Lifting the lid

Thursday lunchtime 18 April – we looked in the hive for the first time this year.

The super that we’d left on over the winter was full. It must have been re-filled with honey this spring and was quite a weight. Inside the main hive the bees were packed in. The colony had clearly not just survived, but had expanded up.

We didn’t see the queen but plenty of evidence she’d been active, i.e. tiny larvae and a large number of capped cells. We decided to do a split. It seemed to us that the colony would not stay long unless we created more space. We moved 4 frames of bees, capped cells and larvae into the hive we’d prepared ready.

We added a new super to the hive 1 to create more space to store honey and a super to the hive 2 and transferred into it a few frames of honey from hive 1 replacing the transferred frames with new ones.

We plan to check in a week’s time to see what’s happened to the frames we moved.

We forgot to remove the entrance block to the main hive – which, given the hot weather forecasted for the Easter weekend, was a mistake. img_3517.jpg

One bee in hive 2



14 April 2019 Yellow Jackets


It wasn’t warm enough at 10 degrees to open the hive today. Instead we prepared two spare hives set up with new brood frames ready for splits or swarms.

In opening up empty hives we found what turned out to be yellow jackets – about 7 or more. They were very drowsy. We removed them.



Summary of 2018

2018 was a good year. We started with a swarm collected in the summer of 2017. Since entering the hive the new colony collected on the right hand side of the hive and stayed over one side for several months. Over the spring of 2018 the colony expanded well and we took around three supers of honey in the summer – leaving a couple of supers for the bees for the winter. The honey taken in 2018 was good – light and very tasty. We start 2019 with one colony and plan to split the colony early spring.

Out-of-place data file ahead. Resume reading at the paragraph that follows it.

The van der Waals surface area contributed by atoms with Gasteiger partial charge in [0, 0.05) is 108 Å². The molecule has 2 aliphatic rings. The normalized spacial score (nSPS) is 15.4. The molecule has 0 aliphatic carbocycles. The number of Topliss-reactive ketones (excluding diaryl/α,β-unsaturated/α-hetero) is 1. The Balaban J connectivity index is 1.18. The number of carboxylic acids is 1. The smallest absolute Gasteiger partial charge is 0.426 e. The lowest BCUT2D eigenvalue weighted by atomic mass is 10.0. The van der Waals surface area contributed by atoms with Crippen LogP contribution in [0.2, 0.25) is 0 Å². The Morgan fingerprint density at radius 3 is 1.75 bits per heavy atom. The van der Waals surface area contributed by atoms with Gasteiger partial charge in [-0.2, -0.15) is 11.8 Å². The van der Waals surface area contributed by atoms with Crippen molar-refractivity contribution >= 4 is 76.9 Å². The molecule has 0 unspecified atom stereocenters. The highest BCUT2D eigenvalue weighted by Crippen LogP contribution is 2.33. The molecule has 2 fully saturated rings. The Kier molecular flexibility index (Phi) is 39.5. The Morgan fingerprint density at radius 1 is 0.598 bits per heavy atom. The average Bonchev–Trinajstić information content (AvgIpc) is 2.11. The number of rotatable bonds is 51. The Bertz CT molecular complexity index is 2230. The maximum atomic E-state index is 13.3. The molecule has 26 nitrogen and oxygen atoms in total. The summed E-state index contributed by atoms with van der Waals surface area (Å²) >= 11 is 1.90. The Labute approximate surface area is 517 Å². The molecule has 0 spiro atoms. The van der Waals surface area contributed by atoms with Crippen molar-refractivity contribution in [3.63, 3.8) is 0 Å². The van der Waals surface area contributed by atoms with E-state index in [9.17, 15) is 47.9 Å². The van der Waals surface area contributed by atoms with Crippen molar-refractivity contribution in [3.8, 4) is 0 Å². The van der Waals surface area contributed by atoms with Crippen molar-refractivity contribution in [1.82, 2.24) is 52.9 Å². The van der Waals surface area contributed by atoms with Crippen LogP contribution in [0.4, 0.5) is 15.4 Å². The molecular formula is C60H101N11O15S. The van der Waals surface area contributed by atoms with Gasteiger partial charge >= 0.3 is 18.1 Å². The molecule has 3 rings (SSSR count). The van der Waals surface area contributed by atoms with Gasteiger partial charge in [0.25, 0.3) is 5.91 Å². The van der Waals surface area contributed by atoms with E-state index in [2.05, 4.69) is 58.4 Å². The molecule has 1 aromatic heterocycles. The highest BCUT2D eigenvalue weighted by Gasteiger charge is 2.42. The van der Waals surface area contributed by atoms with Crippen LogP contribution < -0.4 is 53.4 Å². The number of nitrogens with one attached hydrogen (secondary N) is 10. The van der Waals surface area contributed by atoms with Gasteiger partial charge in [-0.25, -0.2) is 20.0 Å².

February Fondant

22 February 2018. Two more slabs of fondant added to the top of the crown board over the holes.

As I took the lid off the hive it looked very quiet. I couldn’t see bees down in the frames but they soon started to crawl up as they realised their hive was being disrupted.

I quickly placed the pieces of fondant over the holes and replaced the hive lid.

The weather was damp, cloudy and 3.5 degrees.  The forecast is for much colder weather. By the evening the temperature had dropped to 1.5 degrees.



And more fondant

Tuesday 16 January

Added two more slices of fondant.  Approx, 11 X 15 X 1.5cm.

The bees were active around the holes and I put the tray lid of fondant over the holes on the crown board.

The weather was bright and sunny but cold. I added the fondant because the weather forecast is for a cold spell.

Note: We’d added a small amount of fondant on 4th Jan. This had been cleaned out.






Some more fondant


As the weather was reasonably mild today 14/15C I took the chance to add more fondant to the top of the hive. (Commercial fondant this time.)

The fondant I’d added just a week ago had all gone.

I put the extra fondant on the top of the frames and in the holes in the crown board. As last time, the bees started eating it straight away.





Added fondant


15th November 2017, around 12C, overcast and still.

To add the (homemade – recipe PT) fondant I opened the hive and took off the last remaining super we’d left above the queen excluder. The super was empty except for a few bees. I gently brushed these off and stored the super in the shed.

I put the fondant on top of frames below the crown board and quickly put the top back on.

The hive is now down to the brood box.

Action: to add more fondant when the weather allows.